Improving water, sanitation and hygiene services to low-income urban areas is a highly challenging and complex task. Traditional approaches have often failed to work. We need new approaches and fresh thinking. We need governments, donors and sector professionals genuinely committed to improving services in slum settlements. It’s challenging but it can be done! This guide offers some solutions based around WSUP’s experience: all you have to do is put them into practice!
The guide provides an introduction to urban WASH programming: how to design and implement a pro-poor urban water, sanitation and hygiene programme.
Who is this guide for?
This guide is primarily designed for WASH professionals working in governments, development agencies, funding agencies or civil society organisations. It will also be useful for professionals working for service providers including water utilities, local authorities and in the private sector.
How to use this guide
The guide provides an overview of some key strategies and service delivery models. It’s not intended to be encyclopaedic: it’s a rapid-reference document with the following intended uses:
- To aid the planning, design and implementation of urban WASH programmes.
- To assist with investment planning by service providers.
- To point the reader towards further sources of information and guidance.
The guide is free to download from WSUP’s website: http://www.wsup.com/resource/the-urban-programming-guide
Posted in Africa, Hygiene Promotion, Progress on Sanitation, Publications, Regions, Resources, Sanitation and Health, South Asia
Tagged advocacy, Bangladesh, finance, Ghana, handwashing, Kenya, Madagascar, Mozambique, sanitation, Training, urban, water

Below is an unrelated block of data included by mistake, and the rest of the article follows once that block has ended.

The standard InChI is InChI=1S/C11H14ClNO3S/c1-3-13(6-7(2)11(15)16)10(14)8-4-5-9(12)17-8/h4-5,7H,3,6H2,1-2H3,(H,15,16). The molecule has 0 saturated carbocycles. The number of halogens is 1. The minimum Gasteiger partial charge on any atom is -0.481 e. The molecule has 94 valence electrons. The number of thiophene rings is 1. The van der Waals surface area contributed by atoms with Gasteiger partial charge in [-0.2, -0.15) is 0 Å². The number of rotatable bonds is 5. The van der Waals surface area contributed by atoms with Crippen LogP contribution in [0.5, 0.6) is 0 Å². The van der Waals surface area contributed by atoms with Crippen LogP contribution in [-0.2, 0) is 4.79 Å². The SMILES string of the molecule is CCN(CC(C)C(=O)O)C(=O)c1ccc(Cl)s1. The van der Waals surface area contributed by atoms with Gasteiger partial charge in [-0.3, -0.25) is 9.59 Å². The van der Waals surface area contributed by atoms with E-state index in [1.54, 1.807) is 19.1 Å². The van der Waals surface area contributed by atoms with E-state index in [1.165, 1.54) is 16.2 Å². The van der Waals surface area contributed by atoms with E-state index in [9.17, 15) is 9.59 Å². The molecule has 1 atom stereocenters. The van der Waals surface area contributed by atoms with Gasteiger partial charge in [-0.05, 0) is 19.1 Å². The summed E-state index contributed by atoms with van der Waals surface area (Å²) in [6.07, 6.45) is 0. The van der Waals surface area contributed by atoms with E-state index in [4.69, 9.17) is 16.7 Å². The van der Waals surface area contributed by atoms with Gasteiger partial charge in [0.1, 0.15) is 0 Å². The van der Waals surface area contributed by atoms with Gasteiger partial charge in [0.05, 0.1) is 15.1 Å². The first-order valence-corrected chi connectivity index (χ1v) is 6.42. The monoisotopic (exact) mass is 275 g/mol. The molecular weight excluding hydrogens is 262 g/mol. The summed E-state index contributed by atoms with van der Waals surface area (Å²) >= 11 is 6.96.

A Collection of Contemporary Toilet Designs, 2014.
Author: Rod Shaw, ed.
This collection is the result of the findings of EOOS research which was supported by Sandec, the Department of Water and Sanitation in Developing Countries at the Swiss Federal Institute of Aquatic Science and Technology (Eawag). It covers a wide range of contemporary toilet designs along with a valuable list of website links where additional information about each design can be sought.
This volume is a synthesis of the initial research log, designed and produced by The Water Engineering and Development Centre (WEDC) at Loughborough University. As conventional toilet designs are not included, it does not claim to be fully comprehensive but it nevertheless provides a useful overview of current research and development for fieldworkers and practitioners as well as engineers and researchers.
How can Community Led Total Sanitation (CLTS) and other programmatic approaches be integrated into a service-led rural sanitation delivery? This was the topic that attracted around 70 practitioners from 16 different countries to Cotonu, Benin in November 2013 for a Learning and Exchange workshop “Towards sustainable total sanitation”. The workshop was organised by IRC International Water and Sanitation Centre in partnership with WaterAid, SNV and UNICEF.
The key findings of the workshop a presented in a new report, which is divided into four categories, covering the four conditions to trigger a service:
- strengthening the enabling environment
- demand creation and advocacy to change behaviour
- strengthening the supply chain, and
- appropriate incentives and financial arrangements.
Posted in Africa, Campaigns and Events, Publications
Tagged behaviour change, Community-Led Total Sanitation, IRC International Water and Sanitation Centre, rural sanitation, sanitation service chains, sanitation services, SNV, unicef, WaterAid, West Africa
Despite the widespread implementation of Community Led Total Sanitation (CLTS) programs and many claims of success, there has been very little systematic investigation into their sustainability. A new study, which aims to change that, is creating a stir in the WASH sector.
A study commissioned by Plan International on the sustainability of CLTS programs in Africa revealed that 87% of the households still had a functioning latrine. This would indicate a remarkably low rate of reversion (13%) to open defecation (OD) or “slippage”.
However, if the criteria used to originally award open defecation free (ODF) status to villages are used, then the overall slippage rate increased dramatically to 92%. These criteria are:
- A functioning latrine with a superstructure